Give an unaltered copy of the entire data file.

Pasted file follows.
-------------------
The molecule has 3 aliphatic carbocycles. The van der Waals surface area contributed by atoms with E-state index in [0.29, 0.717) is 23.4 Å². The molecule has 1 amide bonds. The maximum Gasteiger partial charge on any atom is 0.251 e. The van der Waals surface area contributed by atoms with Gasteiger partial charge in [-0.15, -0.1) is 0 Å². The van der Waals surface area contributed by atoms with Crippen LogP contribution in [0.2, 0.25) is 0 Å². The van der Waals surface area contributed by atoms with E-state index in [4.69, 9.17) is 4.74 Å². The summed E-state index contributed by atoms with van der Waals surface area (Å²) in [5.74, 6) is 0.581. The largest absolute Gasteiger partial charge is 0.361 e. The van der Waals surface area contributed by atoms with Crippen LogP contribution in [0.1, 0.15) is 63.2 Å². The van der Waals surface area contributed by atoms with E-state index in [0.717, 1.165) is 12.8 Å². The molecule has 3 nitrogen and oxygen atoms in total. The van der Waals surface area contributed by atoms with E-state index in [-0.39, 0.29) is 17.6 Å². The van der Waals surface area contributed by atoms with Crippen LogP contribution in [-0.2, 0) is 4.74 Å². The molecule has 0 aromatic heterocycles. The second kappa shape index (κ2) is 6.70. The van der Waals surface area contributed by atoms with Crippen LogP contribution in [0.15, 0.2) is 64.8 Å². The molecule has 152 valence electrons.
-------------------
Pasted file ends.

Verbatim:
The molecule has 3 aliphatic carbocycles. The van der Waals surface area contributed by atoms with E-state index in [0.29, 0.717) is 23.4 Å². The molecule has 1 amide bonds. The maximum Gasteiger partial charge on any atom is 0.251 e. The van der Waals surface area contributed by atoms with Gasteiger partial charge in [-0.15, -0.1) is 0 Å². The van der Waals surface area contributed by atoms with Crippen LogP contribution in [0.2, 0.25) is 0 Å². The van der Waals surface area contributed by atoms with E-state index in [4.69, 9.17) is 4.74 Å². The summed E-state index contributed by atoms with van der Waals surface area (Å²) in [5.74, 6) is 0.581. The largest absolute Gasteiger partial charge is 0.361 e. The van der Waals surface area contributed by atoms with Crippen LogP contribution in [0.1, 0.15) is 63.2 Å². The van der Waals surface area contributed by atoms with E-state index in [0.717, 1.165) is 12.8 Å². The molecule has 3 nitrogen and oxygen atoms in total. The van der Waals surface area contributed by atoms with E-state index in [-0.39, 0.29) is 17.6 Å². The van der Waals surface area contributed by atoms with Crippen LogP contribution in [-0.2, 0) is 4.74 Å². The molecule has 0 aromatic heterocycles. The second kappa shape index (κ2) is 6.70. The van der Waals surface area contributed by atoms with Crippen LogP contribution in [0.15, 0.2) is 64.8 Å². The molecule has 152 valence electrons.